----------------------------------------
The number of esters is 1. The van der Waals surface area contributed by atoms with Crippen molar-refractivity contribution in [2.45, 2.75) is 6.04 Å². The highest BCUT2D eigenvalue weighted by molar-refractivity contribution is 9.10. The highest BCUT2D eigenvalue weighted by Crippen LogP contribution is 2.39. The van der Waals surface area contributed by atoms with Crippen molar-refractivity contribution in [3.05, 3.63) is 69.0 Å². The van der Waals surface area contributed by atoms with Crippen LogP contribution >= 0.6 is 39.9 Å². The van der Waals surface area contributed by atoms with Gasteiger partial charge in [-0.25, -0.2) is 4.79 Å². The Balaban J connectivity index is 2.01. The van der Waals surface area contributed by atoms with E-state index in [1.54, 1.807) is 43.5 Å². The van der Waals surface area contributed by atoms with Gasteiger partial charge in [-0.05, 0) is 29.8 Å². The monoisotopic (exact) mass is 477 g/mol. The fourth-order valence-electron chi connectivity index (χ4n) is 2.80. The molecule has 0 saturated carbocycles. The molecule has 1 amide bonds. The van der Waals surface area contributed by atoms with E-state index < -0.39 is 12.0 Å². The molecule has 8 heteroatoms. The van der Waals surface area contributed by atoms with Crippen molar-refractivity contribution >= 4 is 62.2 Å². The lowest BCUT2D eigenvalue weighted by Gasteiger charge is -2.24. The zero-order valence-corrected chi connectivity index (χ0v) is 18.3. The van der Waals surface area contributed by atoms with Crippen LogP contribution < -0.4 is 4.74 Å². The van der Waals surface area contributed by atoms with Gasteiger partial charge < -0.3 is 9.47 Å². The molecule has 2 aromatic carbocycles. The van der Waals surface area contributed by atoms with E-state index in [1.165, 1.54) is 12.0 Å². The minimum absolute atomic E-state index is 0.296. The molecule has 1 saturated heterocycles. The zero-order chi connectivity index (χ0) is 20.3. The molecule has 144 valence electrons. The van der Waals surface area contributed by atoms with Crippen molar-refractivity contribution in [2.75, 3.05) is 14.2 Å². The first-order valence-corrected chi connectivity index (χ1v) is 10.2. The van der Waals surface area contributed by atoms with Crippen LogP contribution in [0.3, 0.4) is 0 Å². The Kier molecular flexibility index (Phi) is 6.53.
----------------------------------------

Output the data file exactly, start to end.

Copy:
The number of esters is 1. The van der Waals surface area contributed by atoms with Crippen molar-refractivity contribution in [2.45, 2.75) is 6.04 Å². The highest BCUT2D eigenvalue weighted by molar-refractivity contribution is 9.10. The highest BCUT2D eigenvalue weighted by Crippen LogP contribution is 2.39. The van der Waals surface area contributed by atoms with Crippen molar-refractivity contribution in [3.05, 3.63) is 69.0 Å². The van der Waals surface area contributed by atoms with Crippen LogP contribution >= 0.6 is 39.9 Å². The van der Waals surface area contributed by atoms with Gasteiger partial charge in [-0.25, -0.2) is 4.79 Å². The Balaban J connectivity index is 2.01. The van der Waals surface area contributed by atoms with E-state index in [1.54, 1.807) is 43.5 Å². The van der Waals surface area contributed by atoms with Gasteiger partial charge in [-0.05, 0) is 29.8 Å². The monoisotopic (exact) mass is 477 g/mol. The fourth-order valence-electron chi connectivity index (χ4n) is 2.80. The molecule has 0 saturated carbocycles. The molecule has 1 amide bonds. The van der Waals surface area contributed by atoms with E-state index < -0.39 is 12.0 Å². The molecule has 8 heteroatoms. The van der Waals surface area contributed by atoms with Crippen molar-refractivity contribution >= 4 is 62.2 Å². The lowest BCUT2D eigenvalue weighted by Gasteiger charge is -2.24. The zero-order valence-corrected chi connectivity index (χ0v) is 18.3. The van der Waals surface area contributed by atoms with Crippen LogP contribution < -0.4 is 4.74 Å². The van der Waals surface area contributed by atoms with Gasteiger partial charge < -0.3 is 9.47 Å². The molecule has 2 aromatic carbocycles. The van der Waals surface area contributed by atoms with E-state index in [1.165, 1.54) is 12.0 Å². The minimum absolute atomic E-state index is 0.296. The molecule has 1 saturated heterocycles. The zero-order chi connectivity index (χ0) is 20.3. The molecule has 144 valence electrons. The van der Waals surface area contributed by atoms with Crippen molar-refractivity contribution in [2.75, 3.05) is 14.2 Å². The first-order valence-corrected chi connectivity index (χ1v) is 10.2. The van der Waals surface area contributed by atoms with Crippen LogP contribution in [0.3, 0.4) is 0 Å². The Kier molecular flexibility index (Phi) is 6.53.